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What to Think About Once Enrolled on Campus in the US?

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What to Think About Once Enrolled on Campus in the US?

The United States is one of the most ethnically and culturally diverse countries in the world. Furthermore, it is home to many world-renowned educational institutions, which makes it a popular destination for students seeking international education and, eventually, international employment. But, how do you cope with the stress of school while trying to navigate life in a new country? On top of that, when and where can you legally find a job? Whether you’re thinking about enrolling in a U.S. college, or you’ve already been accepted, here is some information about handling culture shock, as well as the various work opportunities during and after your degree program.

  • 1. Handling Culture Shock

    Even if you arrive at your new school thoroughly prepared, you will likely experience some degree of culture shock. This refers to the positive or negative effect of going from a familiar place to an unfamiliar place. Weather, for instance, might be the first difference you notice. If you suddenly move from a tropical climate to a northern city like Chicago or New York, it might take you a while for your body and mind to adjust to the cold. Language is another common shock. Although most international students in the U.S. already know English, it can be intimidating to suddenly be forced to completely rely on your second or third language. Many students find that the pace of speaking is difficult to follow, particularly in the classroom. And with that, they may feel too shy to ask a professor or friend to repeat a phrase or two. Finally, you may experience trouble navigating or responding to social roles and etiquette in the U.S. You may be surprised when you see certain public displays of affection, or when people appear more or less casual than you are accustomed to. Just like they are back home, social norms are ingrained in the culture of America. Even subcultures within the U.S. have unique characteristics and unspoken rules. The best way to navigate this new environment is to think about your own culture back home and try to understand new perspectives in the context of social norms. This will help you develop better relationships with your peers.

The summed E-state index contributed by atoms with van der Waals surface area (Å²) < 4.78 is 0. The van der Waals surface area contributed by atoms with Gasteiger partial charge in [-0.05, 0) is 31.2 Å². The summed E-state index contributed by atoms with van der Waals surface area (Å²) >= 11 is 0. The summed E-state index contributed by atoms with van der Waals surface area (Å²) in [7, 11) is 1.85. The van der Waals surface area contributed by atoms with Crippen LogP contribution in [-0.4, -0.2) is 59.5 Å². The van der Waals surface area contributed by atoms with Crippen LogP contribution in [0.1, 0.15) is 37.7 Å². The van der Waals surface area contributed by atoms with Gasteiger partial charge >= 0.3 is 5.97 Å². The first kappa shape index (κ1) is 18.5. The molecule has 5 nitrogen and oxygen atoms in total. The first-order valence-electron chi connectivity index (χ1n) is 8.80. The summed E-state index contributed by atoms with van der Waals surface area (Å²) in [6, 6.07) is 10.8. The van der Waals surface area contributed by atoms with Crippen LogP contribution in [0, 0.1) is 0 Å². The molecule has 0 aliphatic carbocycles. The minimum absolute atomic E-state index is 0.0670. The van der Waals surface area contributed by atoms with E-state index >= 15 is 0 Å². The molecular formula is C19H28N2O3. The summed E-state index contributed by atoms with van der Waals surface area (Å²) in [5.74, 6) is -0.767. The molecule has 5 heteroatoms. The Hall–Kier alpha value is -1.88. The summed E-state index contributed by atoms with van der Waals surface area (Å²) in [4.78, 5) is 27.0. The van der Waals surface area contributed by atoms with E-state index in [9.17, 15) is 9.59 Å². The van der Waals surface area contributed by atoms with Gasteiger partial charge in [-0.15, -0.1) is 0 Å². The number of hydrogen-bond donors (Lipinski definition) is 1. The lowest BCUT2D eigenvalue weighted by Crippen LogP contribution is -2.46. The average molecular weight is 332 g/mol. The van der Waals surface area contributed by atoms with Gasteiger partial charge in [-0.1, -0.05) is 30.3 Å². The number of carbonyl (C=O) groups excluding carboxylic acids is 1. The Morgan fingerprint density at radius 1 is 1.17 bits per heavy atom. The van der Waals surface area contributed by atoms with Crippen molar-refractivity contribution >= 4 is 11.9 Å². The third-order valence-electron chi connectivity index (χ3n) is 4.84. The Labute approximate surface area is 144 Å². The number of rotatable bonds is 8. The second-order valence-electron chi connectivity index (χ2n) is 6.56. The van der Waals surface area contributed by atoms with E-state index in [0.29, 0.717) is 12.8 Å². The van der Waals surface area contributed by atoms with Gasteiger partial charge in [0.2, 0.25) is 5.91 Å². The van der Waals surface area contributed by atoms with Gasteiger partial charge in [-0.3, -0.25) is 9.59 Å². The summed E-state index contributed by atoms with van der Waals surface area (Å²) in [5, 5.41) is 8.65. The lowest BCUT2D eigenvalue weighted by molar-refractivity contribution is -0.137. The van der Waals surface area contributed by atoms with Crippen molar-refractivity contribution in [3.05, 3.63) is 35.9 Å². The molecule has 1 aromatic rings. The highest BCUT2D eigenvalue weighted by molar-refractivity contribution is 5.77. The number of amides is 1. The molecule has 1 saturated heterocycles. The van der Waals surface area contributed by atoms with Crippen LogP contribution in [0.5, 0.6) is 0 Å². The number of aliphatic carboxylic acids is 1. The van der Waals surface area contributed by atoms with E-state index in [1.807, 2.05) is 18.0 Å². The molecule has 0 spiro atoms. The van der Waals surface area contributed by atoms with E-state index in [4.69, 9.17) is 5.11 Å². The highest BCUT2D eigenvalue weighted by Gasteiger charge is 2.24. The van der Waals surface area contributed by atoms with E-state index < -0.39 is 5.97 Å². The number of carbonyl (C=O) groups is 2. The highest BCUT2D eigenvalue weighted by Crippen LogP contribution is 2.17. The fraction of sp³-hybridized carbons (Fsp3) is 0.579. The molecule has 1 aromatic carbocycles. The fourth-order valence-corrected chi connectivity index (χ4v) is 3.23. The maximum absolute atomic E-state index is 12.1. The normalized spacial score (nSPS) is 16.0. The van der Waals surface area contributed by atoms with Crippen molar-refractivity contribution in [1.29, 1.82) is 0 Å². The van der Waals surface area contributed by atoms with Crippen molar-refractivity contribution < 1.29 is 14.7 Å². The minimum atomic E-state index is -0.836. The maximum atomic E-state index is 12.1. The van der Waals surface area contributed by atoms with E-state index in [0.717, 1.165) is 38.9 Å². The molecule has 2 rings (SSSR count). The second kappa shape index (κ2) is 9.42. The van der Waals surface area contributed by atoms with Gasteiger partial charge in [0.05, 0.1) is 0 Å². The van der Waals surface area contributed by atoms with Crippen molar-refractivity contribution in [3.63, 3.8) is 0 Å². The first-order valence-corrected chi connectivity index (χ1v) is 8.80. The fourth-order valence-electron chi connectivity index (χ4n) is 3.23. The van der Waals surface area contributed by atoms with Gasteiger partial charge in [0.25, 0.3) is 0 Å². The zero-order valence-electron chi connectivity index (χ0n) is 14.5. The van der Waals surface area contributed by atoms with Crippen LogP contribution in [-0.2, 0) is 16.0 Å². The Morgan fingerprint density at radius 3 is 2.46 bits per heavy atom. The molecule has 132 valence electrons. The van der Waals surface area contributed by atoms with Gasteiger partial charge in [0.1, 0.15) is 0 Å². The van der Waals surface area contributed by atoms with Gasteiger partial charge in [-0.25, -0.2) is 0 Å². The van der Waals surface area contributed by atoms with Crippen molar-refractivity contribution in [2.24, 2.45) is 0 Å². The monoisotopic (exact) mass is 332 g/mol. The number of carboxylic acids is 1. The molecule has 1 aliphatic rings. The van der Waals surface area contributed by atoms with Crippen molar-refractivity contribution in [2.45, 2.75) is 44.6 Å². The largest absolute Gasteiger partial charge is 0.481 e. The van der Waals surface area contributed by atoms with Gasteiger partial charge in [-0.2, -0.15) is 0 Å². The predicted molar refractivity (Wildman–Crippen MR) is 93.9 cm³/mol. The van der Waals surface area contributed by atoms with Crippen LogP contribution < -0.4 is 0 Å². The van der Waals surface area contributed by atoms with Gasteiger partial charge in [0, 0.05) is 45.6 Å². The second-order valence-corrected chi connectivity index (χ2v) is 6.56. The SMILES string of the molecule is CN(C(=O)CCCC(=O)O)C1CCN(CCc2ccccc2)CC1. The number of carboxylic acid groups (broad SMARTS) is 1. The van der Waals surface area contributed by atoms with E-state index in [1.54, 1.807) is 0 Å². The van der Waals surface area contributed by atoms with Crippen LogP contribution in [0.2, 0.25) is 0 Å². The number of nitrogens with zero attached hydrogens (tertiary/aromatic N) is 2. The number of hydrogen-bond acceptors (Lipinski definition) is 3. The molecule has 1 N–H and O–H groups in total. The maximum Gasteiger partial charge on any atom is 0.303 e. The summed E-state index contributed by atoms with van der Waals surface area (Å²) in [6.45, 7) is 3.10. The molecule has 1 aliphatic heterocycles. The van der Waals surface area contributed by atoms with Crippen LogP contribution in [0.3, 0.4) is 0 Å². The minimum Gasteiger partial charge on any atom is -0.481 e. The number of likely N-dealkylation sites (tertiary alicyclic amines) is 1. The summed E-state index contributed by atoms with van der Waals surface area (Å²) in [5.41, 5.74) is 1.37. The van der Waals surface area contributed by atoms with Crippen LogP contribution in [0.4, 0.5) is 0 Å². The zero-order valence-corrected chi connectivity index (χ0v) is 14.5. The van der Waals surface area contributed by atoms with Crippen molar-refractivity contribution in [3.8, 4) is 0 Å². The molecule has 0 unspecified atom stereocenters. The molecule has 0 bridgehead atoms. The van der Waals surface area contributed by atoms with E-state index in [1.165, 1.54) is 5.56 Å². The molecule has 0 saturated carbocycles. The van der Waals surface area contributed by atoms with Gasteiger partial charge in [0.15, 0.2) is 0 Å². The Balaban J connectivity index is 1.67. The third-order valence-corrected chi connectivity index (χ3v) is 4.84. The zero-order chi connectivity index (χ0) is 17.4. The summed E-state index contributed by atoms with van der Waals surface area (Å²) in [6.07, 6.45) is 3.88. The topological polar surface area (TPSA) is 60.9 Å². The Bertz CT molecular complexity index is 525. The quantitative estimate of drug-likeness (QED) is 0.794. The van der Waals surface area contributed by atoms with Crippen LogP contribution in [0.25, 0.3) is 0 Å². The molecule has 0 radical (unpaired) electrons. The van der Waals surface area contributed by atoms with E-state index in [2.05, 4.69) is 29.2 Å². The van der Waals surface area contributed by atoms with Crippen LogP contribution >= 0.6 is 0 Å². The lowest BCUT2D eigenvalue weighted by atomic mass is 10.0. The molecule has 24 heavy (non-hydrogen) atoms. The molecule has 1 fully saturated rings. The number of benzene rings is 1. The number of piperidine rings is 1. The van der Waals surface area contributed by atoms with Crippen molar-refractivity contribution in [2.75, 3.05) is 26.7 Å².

• 2. Working While Studying

    If you are like most international students in the U.S., you will study under an F-1 Visa, which is governed by the United States Citizenship and Immigration Service (USCIS). There are a number of work restrictions and rules for international students, as the process of gaining employment is not the same as it is for citizens. On-campus Work – a good option for new students. This refers to a job performed directly for your college or university and is often part of an assistantship or grant. In some cases, the work may be performed off campus, but only with a party that is directly affiliated with your school in an educational capacity. As a rule under F-1 status, international students must maintain their visa status and may not work more than 20 hours per week on campus. Curriculum Practical Training (CPT) – work performed in correlation with your degree program. Some degrees require hands-on training or an off-campus internship. This is where CPT comes in. Again, you must maintain your F-1 status. The job must also be in your specific field of study, and you must have received the actual offer before you can apply for work authorization. This authorization will specify how many hours you can work and during which period of time you can work. Not all degree programs require you to hold a job while in school, but many do require practical training, in which case, you will need to go through the proper channels. This is the case for sandwich programs, during which one of your academic years will be spent working in the industry. While formal sandwich programs or more common in the United Kingdom, many industries in the United States expect students to have completed, at the very least, a summer internship. Even if your degree does not require you to work during school, having practical experience will make you much more marketable after graduation.

  • 3. Optional Practical Training (OPT)